The head of a Sydney real estate network has labelled Generation Y “uncompromising” and “materialistic”, saying they are at fault for cutting themselves out of home ownership.
At a time when housing affordability and home ownership – in particular the comparison between Generation Y and their Baby Boomer parents – is dominating headlines, Malcolm Gunning, principal of Gunning Real Estate said Gen Y are missing out because they aren't prepared to make sacrifices.
“There are lots of young people who are complaining that it is too hard to buy in Sydney, however they won't forgo their material possessions,” Gunning said.
“More and more we are seeing a victim mentality associated with the high cost of property, yet this 'generation selfish' sees wide screen TVs, designer clothes, international holidays and eating out as every day essentials. They simply won't do what is necessary to cut their lifestyle in order to save a deposit.
“They also aren't prepared to invest in a stepping stone property, in a less desirable location, they want the Surry Hills pad, right now and won't modify their expectations.”
But findings from the Household, Income and Labour Dynamics in Australia Report (HILDA) tell a different story. The comprehensive 13-year survey showed that entry-level properties are more expensive than ever. The HILDA report reignited this battle of the generations when it revealed this, suggesting that the chances for young Australians to own their own home are falling.
According to the report, the 10th percentile of homes – or the cheapest in the market – grew 108% in value between 2001 and 2014, compared to a 47% growth for 90th percentile properties at the top of the market.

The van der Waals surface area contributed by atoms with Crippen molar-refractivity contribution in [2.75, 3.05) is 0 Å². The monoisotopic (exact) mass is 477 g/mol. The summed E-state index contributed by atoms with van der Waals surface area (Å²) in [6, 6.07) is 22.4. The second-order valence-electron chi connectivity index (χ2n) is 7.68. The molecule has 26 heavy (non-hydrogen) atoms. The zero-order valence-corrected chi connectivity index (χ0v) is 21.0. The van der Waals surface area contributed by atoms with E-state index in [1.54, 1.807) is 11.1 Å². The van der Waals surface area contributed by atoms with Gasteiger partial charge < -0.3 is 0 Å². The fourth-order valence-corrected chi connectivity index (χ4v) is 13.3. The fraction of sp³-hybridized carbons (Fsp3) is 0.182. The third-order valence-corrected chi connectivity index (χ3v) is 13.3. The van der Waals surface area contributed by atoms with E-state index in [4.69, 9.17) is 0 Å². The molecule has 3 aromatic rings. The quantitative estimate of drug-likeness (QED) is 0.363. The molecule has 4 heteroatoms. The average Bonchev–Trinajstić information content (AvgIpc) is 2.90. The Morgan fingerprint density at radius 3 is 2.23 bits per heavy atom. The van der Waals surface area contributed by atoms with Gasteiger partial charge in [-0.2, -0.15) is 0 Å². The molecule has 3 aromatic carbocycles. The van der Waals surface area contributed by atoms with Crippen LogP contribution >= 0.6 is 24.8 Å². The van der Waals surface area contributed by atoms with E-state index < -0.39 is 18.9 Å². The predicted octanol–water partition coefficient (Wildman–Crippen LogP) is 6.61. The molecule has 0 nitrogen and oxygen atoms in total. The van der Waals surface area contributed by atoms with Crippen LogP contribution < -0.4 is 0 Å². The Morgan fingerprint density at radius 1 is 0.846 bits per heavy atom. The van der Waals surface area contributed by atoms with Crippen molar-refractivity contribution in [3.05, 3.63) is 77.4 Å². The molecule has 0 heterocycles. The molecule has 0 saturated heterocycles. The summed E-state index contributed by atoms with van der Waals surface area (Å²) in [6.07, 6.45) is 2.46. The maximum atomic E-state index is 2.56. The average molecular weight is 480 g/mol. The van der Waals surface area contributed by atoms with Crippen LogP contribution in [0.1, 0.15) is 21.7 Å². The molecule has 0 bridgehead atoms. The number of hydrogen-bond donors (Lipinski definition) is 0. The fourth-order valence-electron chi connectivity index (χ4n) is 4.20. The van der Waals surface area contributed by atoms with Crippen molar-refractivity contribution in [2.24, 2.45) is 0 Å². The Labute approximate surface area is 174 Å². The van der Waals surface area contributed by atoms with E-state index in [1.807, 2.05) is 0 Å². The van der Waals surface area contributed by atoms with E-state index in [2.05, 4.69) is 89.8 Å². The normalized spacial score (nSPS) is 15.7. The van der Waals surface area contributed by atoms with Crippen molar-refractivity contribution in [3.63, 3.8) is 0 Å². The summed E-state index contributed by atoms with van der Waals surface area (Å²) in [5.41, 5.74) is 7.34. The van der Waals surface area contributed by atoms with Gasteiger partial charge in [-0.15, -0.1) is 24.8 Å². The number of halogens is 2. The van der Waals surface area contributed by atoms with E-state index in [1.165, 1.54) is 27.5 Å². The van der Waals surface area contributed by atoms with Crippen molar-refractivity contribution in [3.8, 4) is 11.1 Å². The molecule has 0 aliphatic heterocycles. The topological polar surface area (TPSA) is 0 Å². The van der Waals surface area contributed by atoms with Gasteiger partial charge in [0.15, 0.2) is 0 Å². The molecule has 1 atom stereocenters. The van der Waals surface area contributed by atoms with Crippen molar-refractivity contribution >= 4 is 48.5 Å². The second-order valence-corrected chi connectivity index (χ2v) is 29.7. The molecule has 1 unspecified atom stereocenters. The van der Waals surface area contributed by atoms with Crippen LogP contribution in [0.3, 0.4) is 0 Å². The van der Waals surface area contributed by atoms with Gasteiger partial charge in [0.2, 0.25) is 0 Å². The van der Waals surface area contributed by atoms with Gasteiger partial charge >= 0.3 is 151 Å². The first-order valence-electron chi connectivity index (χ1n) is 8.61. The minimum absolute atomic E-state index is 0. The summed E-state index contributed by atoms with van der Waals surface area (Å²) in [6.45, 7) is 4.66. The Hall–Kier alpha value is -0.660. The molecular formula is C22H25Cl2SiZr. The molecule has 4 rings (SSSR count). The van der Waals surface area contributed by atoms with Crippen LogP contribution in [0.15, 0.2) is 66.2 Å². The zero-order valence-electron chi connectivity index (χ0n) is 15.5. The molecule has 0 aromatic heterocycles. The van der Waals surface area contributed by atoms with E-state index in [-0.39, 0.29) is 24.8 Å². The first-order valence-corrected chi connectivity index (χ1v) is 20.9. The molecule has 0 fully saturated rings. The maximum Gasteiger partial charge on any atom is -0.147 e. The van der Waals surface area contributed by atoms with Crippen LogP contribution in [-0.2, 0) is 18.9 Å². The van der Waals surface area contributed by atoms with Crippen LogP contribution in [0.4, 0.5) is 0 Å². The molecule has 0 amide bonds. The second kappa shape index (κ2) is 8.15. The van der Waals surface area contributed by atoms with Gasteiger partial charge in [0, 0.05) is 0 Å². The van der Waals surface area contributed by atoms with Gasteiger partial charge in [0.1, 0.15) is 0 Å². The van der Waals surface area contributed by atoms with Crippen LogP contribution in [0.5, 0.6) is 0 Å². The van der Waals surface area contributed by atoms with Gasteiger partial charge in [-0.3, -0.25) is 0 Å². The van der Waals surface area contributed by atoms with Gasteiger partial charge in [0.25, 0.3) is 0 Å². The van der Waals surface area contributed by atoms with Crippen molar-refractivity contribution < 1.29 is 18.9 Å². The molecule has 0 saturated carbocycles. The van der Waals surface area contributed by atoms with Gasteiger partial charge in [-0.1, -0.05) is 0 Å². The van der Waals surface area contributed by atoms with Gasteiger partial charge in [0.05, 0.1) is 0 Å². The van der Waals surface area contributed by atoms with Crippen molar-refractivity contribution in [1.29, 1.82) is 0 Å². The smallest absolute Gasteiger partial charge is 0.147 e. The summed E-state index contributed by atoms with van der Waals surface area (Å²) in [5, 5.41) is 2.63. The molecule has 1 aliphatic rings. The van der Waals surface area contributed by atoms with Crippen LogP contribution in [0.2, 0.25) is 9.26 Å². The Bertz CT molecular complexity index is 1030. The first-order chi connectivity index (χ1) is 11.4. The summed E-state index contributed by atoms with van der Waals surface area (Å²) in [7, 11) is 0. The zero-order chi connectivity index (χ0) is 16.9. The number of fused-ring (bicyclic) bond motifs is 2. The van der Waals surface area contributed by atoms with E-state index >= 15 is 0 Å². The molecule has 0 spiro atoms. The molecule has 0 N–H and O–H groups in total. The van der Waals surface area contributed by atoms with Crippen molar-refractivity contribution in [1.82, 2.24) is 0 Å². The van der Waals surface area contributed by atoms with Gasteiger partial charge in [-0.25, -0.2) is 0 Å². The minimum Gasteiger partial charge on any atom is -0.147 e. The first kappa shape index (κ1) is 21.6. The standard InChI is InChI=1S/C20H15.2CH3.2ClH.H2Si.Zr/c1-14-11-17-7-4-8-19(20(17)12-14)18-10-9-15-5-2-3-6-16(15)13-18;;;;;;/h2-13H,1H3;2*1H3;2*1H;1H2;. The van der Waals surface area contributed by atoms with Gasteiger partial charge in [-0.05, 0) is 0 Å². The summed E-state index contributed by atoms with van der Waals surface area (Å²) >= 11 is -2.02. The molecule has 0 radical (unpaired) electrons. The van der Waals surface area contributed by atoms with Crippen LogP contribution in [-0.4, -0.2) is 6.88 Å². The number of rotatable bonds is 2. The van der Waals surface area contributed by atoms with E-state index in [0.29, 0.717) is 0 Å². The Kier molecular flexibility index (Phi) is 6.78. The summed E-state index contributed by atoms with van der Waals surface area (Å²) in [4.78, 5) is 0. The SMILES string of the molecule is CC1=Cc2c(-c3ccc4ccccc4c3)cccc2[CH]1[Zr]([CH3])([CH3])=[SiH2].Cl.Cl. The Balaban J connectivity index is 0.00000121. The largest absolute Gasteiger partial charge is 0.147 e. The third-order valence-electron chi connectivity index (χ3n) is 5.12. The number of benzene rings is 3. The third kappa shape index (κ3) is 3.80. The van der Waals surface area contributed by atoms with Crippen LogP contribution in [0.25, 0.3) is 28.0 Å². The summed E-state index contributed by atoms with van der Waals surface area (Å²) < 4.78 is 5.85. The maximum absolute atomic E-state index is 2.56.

On top of this, household incomes are dropping. While mean disposable household income had grown by $21,434 between 2001 and 2014, the report showed the median household income fell slightly between 2009 and 2014.
The HILDA report also found that people aged over 65 are the wealthiest and that the 45-to-54-year-old age group holds the largest share of investment properties. A surge in demand for investment properties has commonly been blamed for driving up house prices and undermining financial stability – so much so that the banking regulator, APRA, enforced an annual limit of 10% on this type of lending in December 2014.
But according to Gunning, members of Generation Y residing in Sydney have themselves to blame the most.
“While we must recognise that government incentives have been reduced to new properties and the issue of bracket creep is an important one, Sydneysiders are those who have the biggest problem,” he said.
“Young people in regional areas, who are not bringing home as big a pay packet, are making sacrifices to get into the property market. They recognise that getting onto the property ladder should be a priority and do everything they can to ensure they are saving to get to their end goal.”
However, it is worth noting that house prices have risen the most substantially in Sydney. House price data from CoreLogic shows home values in Sydney have been rising for four years, and have increased by a cumulative 59% over this growth cycle. In Melbourne, the second biggest capital city for capital growth, prices have moved 41% higher over the growth cycle to date.